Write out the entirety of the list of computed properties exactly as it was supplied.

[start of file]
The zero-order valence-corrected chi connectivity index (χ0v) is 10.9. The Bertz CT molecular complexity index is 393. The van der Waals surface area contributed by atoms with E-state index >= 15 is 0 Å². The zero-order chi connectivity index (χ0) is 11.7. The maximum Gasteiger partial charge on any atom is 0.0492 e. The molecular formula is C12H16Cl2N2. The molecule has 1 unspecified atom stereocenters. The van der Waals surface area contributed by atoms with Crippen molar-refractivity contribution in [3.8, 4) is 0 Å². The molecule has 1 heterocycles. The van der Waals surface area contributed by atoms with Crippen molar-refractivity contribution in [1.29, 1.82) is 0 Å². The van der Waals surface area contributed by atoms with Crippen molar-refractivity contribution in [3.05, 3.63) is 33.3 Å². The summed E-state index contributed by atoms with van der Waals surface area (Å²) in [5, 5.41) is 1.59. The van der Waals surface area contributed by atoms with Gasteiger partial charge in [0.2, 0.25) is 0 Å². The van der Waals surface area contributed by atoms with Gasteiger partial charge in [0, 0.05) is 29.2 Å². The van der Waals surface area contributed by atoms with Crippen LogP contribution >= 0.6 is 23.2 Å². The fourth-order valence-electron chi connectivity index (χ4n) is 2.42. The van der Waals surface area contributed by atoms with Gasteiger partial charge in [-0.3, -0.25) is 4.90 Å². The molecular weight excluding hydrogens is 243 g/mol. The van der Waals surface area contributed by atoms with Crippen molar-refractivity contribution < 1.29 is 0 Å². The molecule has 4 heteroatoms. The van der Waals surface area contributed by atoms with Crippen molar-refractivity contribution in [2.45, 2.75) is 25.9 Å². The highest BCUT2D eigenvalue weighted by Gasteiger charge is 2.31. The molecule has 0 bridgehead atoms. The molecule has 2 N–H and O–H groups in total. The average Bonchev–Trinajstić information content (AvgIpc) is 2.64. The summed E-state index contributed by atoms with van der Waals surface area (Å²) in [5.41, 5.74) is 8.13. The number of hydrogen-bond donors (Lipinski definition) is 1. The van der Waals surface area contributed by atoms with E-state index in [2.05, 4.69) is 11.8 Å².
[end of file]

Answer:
The zero-order valence-corrected chi connectivity index (χ0v) is 10.9. The Bertz CT molecular complexity index is 393. The van der Waals surface area contributed by atoms with E-state index >= 15 is 0 Å². The zero-order chi connectivity index (χ0) is 11.7. The maximum Gasteiger partial charge on any atom is 0.0492 e. The molecular formula is C12H16Cl2N2. The molecule has 1 unspecified atom stereocenters. The van der Waals surface area contributed by atoms with Crippen molar-refractivity contribution in [3.8, 4) is 0 Å². The molecule has 1 heterocycles. The van der Waals surface area contributed by atoms with Crippen molar-refractivity contribution in [1.29, 1.82) is 0 Å². The van der Waals surface area contributed by atoms with Crippen molar-refractivity contribution in [3.05, 3.63) is 33.3 Å². The summed E-state index contributed by atoms with van der Waals surface area (Å²) in [5, 5.41) is 1.59. The van der Waals surface area contributed by atoms with Gasteiger partial charge in [0.2, 0.25) is 0 Å². The van der Waals surface area contributed by atoms with Gasteiger partial charge in [0, 0.05) is 29.2 Å². The van der Waals surface area contributed by atoms with Crippen LogP contribution >= 0.6 is 23.2 Å². The fourth-order valence-electron chi connectivity index (χ4n) is 2.42. The van der Waals surface area contributed by atoms with Gasteiger partial charge in [-0.3, -0.25) is 4.90 Å². The molecular weight excluding hydrogens is 243 g/mol. The van der Waals surface area contributed by atoms with Crippen molar-refractivity contribution < 1.29 is 0 Å². The molecule has 4 heteroatoms. The van der Waals surface area contributed by atoms with Crippen molar-refractivity contribution in [2.45, 2.75) is 25.9 Å². The highest BCUT2D eigenvalue weighted by Gasteiger charge is 2.31. The molecule has 0 bridgehead atoms. The molecule has 2 N–H and O–H groups in total. The average Bonchev–Trinajstić information content (AvgIpc) is 2.64. The summed E-state index contributed by atoms with van der Waals surface area (Å²) in [5.41, 5.74) is 8.13. The number of hydrogen-bond donors (Lipinski definition) is 1. The van der Waals surface area contributed by atoms with E-state index in [2.05, 4.69) is 11.8 Å².